Fifteen to 20 km is the distance that great blue herons regularly travel between foraging areas and colonies. In the northern portion of their range, great blue herons often build nests in tall trees over dry land, whereas in the southern part of their range, they usually nest in swamp trees, including mangroves.
Each breeding pair defends a small territory around the nest, the size of which depends on the local habitat and the birds’ stage of reproduction. Herons in some areas also defend feeding territories. In other areas, great blues appear to be opportunistic foragers, lacking strict fidelity to feeding sites. A study shows that herons often returned to the same general areas, but different individuals often used the same areas at different times.
Population density. Because great blues nest colonially, local population density (i.e., colony density, colony size, and the number of colonies) varies with the availability of suitable nesting habitat as well as foraging habitat. On islands in coastal Maine, Gibbs and others found a significant correlation between colony size and the area of tidal and intertidal wetlands within 20 km of the colonies, which was the longest distance herons in the study colonies traveled on foraging trips.
In western Oregon, the size of heronries ranges from 32 to 161 active nests, and the area enclosed by peripheral nest trees within the colonies ranges from 0.08 to 1.21 ha. Population dynamics. Most nestling loss is a result of starvation, although some losses to predation do occur. A study of 243 nests in a coastal California colony shows that 65 percent of the chicks fledged, 20 percent starved, 7 percent were taken by predators, and 7 percent were lost to other causes. Estimates of the number of young fledged each year by breeding pairs range from 0.85 to 3.1.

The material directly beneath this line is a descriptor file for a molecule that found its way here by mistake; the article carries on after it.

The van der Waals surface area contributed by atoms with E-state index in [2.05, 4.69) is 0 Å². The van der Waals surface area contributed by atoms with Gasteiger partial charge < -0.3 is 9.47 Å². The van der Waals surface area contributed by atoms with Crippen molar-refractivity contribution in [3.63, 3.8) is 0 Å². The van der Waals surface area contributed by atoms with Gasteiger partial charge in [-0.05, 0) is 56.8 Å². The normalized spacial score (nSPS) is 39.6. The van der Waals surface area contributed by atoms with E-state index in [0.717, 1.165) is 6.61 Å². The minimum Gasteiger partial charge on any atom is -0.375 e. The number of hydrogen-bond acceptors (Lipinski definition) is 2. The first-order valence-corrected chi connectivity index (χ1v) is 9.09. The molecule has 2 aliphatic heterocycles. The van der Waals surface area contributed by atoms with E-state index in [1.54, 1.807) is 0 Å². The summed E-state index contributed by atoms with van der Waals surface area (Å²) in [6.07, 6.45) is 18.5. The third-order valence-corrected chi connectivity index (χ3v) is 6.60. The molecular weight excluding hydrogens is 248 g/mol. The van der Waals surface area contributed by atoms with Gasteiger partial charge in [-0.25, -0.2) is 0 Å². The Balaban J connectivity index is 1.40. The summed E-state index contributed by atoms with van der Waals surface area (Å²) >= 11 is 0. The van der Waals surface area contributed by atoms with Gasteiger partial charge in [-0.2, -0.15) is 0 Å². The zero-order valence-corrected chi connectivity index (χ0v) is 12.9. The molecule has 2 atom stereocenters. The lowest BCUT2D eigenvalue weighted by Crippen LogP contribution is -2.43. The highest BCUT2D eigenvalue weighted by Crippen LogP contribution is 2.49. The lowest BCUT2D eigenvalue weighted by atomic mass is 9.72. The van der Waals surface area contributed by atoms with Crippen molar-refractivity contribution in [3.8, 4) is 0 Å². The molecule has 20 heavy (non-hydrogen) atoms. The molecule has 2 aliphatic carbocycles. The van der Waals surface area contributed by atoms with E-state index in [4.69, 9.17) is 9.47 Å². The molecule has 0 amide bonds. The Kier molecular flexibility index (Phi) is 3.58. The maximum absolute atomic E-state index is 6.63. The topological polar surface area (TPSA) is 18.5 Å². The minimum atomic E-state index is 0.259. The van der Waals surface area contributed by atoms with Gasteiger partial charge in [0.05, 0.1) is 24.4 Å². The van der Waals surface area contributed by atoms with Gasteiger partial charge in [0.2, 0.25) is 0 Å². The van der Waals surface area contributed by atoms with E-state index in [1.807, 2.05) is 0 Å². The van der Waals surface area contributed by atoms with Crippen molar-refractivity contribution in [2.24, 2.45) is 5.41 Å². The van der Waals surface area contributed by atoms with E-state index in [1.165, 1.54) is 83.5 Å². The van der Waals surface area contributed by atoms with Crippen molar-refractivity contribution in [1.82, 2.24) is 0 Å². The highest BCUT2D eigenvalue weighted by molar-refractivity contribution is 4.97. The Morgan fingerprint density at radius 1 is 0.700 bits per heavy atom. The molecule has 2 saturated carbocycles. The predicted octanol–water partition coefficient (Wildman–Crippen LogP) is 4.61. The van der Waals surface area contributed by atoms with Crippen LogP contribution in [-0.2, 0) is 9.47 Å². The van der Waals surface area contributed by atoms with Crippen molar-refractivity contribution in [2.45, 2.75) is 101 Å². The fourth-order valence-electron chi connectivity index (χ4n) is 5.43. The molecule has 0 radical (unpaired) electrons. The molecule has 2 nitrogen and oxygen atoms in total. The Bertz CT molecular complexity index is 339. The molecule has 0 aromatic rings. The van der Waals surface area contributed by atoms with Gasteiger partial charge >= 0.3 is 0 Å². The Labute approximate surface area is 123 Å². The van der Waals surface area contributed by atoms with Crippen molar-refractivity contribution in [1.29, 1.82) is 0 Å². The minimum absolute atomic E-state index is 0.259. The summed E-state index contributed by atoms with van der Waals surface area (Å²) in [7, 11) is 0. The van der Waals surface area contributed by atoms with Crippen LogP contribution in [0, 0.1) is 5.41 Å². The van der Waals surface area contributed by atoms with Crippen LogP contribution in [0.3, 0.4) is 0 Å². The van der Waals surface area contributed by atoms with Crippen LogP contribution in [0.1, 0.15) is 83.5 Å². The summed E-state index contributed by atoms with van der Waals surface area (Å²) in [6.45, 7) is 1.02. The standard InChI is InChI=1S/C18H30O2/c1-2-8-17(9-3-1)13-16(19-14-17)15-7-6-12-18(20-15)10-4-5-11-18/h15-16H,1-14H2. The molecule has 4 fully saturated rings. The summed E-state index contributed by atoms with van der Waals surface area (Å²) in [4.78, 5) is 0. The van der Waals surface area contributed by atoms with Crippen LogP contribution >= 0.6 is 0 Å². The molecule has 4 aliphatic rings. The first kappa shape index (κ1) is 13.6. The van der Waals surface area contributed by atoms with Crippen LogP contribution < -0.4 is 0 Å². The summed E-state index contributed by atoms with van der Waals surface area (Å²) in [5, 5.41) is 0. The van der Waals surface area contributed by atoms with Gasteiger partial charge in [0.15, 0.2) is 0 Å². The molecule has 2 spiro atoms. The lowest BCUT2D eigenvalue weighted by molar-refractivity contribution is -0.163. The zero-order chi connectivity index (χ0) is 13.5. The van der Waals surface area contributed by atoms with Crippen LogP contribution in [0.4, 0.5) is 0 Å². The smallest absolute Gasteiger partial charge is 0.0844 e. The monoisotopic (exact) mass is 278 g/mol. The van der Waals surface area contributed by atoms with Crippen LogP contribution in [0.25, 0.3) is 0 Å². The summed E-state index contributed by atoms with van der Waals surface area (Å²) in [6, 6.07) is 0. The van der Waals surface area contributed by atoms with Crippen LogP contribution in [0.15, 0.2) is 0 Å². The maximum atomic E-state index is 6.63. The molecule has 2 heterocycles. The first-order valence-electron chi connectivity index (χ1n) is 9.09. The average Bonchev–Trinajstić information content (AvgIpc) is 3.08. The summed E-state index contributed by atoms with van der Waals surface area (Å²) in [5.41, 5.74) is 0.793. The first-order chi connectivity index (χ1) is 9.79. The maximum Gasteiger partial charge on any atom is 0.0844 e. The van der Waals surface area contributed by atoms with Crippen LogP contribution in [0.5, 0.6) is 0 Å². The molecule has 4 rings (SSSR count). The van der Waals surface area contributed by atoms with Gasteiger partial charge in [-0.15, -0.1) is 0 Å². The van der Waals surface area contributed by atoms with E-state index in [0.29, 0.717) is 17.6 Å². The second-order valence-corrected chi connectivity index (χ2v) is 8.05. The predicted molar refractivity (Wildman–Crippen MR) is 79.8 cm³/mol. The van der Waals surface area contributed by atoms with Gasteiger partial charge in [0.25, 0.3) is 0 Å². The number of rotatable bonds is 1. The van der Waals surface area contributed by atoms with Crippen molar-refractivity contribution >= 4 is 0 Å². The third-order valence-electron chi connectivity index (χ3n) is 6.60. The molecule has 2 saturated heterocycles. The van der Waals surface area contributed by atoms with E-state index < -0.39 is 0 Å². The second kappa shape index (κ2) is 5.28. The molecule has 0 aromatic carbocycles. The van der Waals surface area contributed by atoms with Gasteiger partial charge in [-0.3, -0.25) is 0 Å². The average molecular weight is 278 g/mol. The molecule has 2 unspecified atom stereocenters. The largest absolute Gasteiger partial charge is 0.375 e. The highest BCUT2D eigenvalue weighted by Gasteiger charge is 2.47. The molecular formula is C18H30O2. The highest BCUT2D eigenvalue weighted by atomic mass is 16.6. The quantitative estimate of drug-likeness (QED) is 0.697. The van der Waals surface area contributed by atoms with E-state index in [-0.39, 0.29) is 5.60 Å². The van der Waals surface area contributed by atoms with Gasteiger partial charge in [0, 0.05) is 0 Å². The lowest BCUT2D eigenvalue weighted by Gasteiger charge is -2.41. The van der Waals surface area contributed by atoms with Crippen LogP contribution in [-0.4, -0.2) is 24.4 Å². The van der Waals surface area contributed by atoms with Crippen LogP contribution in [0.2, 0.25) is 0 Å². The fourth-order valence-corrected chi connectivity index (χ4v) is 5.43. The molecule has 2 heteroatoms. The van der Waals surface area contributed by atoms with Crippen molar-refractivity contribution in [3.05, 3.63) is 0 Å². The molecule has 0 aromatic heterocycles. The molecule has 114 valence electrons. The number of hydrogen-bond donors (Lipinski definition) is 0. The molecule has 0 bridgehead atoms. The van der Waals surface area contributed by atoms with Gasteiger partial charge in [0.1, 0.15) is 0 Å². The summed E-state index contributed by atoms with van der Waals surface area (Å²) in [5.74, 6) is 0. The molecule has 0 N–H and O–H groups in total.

Based on banding studies, about two-thirds of the fledglings do not survive more than one year, although they may survive better in protected wildlife refuges. Values for later years indicate that about one-third to one-fifth of the 2-year-old and older birds are lost each year.
The great egret (Casmerodiusalbus) is almost the same size (96 cm in length) as the great blue heron and is found over a limited range in the breeding season, including areas on the central and eastern United States and the east and west coasts. It winters in coastal areas of the United States and in 2–5 Great Blue Heron, Mexico, and farther south. The great egret’s habitat preferences are like those of the great blue heron.
The snowy egret (Egretta thula), one of the medium-sized herons (51 to 69 cm), shuffles its feet to stir up benthic aquatic prey. It is found mostly in freshwater and saltwater marshes but also sometimes follows cattle and other livestock, as does the cattle egret. It breeds in parts of the western, southeastern, and east coasts of the United States and winters along both coasts of the southern United States and farther south.